Patient Files

I grimaced at the patient’s file in front of me; the great wedge of admission forms (eight pages), global assessments, risk assessments, Care Programme Approach assessments, Health of the Nation Outcome Scales, SCART assessments, bed sore assessments (altogether twelve pages), care plans (four pages), care plan daily record sheets (twenty two pages), multidisciplinary team meeting sheets (eight pages), blood pressure charts, weight charts, pathology test records for possible urinary infection, blood counts, drug levels, and physical examinations (in total ten pages), Care Programme Approach records (Six pages), Correspondence (Seven pages), personal finance receipts (four pages), a pair of broken false teeth in a plastic bag, and the seven cardboard dividers which attempted to structure this ridiculous monster.
I then thought about the patient in question; a fifty year old man who had a long standing inadequate and manipulative personality, no suicidal ideation, went on home leave every weekend, was physically fit, who had been on the unit for almost a decade without significant change, and who would have been transferred to a private sector hostel years ago if there had been the funding available to do it. This man was not acutely ill and he didn’t really belong in hospital at all, and yet we continued to treat him as though he had just arrived as an emergency admission on a stretcher.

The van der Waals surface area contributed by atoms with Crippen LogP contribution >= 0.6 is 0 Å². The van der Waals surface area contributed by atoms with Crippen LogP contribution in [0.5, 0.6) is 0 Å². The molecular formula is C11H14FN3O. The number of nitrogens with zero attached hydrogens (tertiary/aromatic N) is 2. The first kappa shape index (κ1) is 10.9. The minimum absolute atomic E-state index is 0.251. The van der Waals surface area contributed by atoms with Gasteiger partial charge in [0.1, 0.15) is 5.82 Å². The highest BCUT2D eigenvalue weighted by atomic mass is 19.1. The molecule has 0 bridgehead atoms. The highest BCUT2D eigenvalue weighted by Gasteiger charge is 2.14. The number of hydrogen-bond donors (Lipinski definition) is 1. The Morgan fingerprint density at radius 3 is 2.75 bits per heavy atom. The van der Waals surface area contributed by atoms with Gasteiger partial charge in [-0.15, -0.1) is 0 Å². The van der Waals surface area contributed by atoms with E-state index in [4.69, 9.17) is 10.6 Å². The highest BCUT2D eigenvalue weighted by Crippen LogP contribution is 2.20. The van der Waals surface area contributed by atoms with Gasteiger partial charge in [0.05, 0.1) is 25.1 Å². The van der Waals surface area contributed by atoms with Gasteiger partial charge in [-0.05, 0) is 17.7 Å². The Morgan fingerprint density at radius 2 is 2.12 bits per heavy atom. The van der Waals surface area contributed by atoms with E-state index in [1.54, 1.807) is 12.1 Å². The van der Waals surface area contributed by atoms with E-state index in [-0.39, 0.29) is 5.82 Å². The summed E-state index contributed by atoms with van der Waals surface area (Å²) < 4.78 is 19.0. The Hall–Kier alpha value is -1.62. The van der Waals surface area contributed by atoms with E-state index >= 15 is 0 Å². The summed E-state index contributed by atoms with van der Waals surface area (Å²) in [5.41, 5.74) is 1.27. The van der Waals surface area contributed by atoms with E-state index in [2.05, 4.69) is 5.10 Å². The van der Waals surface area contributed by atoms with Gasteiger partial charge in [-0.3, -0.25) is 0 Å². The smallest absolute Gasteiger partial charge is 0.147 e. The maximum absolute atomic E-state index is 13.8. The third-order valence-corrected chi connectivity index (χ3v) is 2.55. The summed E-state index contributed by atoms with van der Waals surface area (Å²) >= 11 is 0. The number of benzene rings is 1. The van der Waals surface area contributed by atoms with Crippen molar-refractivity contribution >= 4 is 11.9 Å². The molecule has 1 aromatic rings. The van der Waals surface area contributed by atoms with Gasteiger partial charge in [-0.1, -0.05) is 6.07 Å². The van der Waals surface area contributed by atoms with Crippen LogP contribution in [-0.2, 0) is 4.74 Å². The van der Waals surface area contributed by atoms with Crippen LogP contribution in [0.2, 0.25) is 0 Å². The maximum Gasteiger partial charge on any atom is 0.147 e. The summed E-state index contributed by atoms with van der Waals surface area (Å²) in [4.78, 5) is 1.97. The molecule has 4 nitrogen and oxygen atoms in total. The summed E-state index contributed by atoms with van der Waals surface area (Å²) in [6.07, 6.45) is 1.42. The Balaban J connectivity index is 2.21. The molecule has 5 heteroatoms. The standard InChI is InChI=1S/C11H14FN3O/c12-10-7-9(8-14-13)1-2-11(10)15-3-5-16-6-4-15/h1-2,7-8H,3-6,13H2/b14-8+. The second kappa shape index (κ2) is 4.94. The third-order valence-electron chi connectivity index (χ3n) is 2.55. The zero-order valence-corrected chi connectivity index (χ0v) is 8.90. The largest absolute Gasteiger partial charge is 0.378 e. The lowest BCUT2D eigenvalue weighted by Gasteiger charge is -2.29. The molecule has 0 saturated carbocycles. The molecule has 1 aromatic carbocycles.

He didn’t need the heavyweight ‘everything but the kitchen sink’ nursing care plan, because he didn’t need the hospital environment at all, yet instead of making a common sense adjustment to his care we continued to submerge him under a sea of medics, tests, re-assessments, specialist referrals and weekly multidisciplinary meetings, simply because that was our professional ‘role’ and we were too inflexible to change it. Due to the absurd overkill involved, the man had slowly become conditioned to think of himself as a desperately ill and permanent hospital patient; one who could no longer conceive of a future beyond the unit, even though one day he would no doubt be rocketed into the private sector where no such attention would be given.


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